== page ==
Blog of Mass Distraction

Tuesday, June 14, 2005

Changing Architecture

So the big news is that the G8 have decided to give total debt relief to 18 heavily indebted nations.1 This includes removing all IMF and World Bank debts and loans that are owed by the countries (which include South Africa). The relief, however, hinges upon the country meeting certain democratic standards and removing corruption. Also, it does not include money for development and aid. But since these countries likely spend most of their revenue on debt servicing it will release more funds for spending on social programs (or for purchasing of G8 exports... whatever).

Following in that vein, Thabo Mbeki has sacked his deputy leader Jacob Zuma amid a corruption scandal. One of Zuma's close associates was implicated in some misdealings and though Mbeki said he has confidence in his friend and deputy leader he must, as President, remove him from office. This throws a bit of uncertainty into South Africa since it was thought that Zuma would be Mbeki's successor to the ANC leadership upon his departure.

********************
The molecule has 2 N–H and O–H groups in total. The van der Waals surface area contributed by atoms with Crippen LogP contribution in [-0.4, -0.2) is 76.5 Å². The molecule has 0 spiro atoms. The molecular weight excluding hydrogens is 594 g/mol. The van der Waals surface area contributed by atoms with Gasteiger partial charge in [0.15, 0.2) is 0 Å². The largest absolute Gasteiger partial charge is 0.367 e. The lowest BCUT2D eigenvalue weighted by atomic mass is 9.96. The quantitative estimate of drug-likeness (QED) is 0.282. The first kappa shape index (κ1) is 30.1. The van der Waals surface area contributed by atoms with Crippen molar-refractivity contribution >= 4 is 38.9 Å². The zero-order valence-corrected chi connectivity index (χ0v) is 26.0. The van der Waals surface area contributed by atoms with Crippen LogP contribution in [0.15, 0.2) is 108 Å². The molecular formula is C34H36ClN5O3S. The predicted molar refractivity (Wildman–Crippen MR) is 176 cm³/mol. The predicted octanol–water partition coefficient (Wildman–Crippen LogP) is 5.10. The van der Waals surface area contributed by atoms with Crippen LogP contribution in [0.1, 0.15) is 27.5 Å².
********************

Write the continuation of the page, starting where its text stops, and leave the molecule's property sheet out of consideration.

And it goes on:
Steve Jobs has shocked many mac users by announcing that Apple will be switching to Intel chips in the coming year.2 They will leave behind their PowerPC partnership with IBM (which produced their G5 chips) to go with Intel chips. There are several reasons for the switch including disagreements with IBM. Big Blue apparently wanted more money from Apple to fund research on improving the PPC chips which IBM couldn't or wouldn't increase greatly in speed in the short term. Moreover, Apple isn't really a huge portion of IBM's business so I don't think they mind the loss all that much. Intel, however, is very happy to pick up the new customer. But if Apple moves to x86 based architecture, it will not only mean major code changes to their core applications, but the necessity of protecting their hardware from being used for devious means such as installation of Microsoft operatings systems (Aaaaagh! The horror!) As a person that uses Windows, Mac and Linux regularly, I don't think it's such a huge thing for users (yet), but I do wonder or worry how switching CISC chips will affect performance and stability of OS X and its concomitent applications.


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